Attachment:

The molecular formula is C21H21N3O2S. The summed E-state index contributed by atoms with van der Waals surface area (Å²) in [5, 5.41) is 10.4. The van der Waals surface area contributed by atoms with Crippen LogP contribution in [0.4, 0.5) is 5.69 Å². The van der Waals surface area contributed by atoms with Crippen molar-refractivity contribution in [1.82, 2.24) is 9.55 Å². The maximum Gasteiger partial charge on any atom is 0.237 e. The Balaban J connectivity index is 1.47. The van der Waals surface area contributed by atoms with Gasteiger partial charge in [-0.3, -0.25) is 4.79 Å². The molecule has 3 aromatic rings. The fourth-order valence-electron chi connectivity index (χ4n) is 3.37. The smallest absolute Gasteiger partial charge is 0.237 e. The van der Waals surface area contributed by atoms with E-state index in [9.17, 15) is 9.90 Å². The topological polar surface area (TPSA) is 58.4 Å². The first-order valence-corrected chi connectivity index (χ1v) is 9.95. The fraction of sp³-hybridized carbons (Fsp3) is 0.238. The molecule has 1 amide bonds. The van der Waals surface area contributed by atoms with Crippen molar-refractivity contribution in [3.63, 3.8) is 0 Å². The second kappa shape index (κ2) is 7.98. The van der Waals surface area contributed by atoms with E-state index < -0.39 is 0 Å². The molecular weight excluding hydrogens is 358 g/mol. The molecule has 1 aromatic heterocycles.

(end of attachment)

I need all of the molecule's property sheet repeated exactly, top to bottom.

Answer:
The molecular formula is C21H21N3O2S. The summed E-state index contributed by atoms with van der Waals surface area (Å²) in [5, 5.41) is 10.4. The van der Waals surface area contributed by atoms with Crippen LogP contribution in [0.4, 0.5) is 5.69 Å². The van der Waals surface area contributed by atoms with Crippen molar-refractivity contribution in [1.82, 2.24) is 9.55 Å². The maximum Gasteiger partial charge on any atom is 0.237 e. The Balaban J connectivity index is 1.47. The van der Waals surface area contributed by atoms with Gasteiger partial charge in [-0.3, -0.25) is 4.79 Å². The molecule has 3 aromatic rings. The fourth-order valence-electron chi connectivity index (χ4n) is 3.37. The smallest absolute Gasteiger partial charge is 0.237 e. The van der Waals surface area contributed by atoms with E-state index in [9.17, 15) is 9.90 Å². The topological polar surface area (TPSA) is 58.4 Å². The first-order valence-corrected chi connectivity index (χ1v) is 9.95. The fraction of sp³-hybridized carbons (Fsp3) is 0.238. The molecule has 1 amide bonds. The van der Waals surface area contributed by atoms with Crippen molar-refractivity contribution in [3.63, 3.8) is 0 Å². The second kappa shape index (κ2) is 7.98. The van der Waals surface area contributed by atoms with E-state index < -0.39 is 0 Å². The molecular weight excluding hydrogens is 358 g/mol. The molecule has 1 aromatic heterocycles.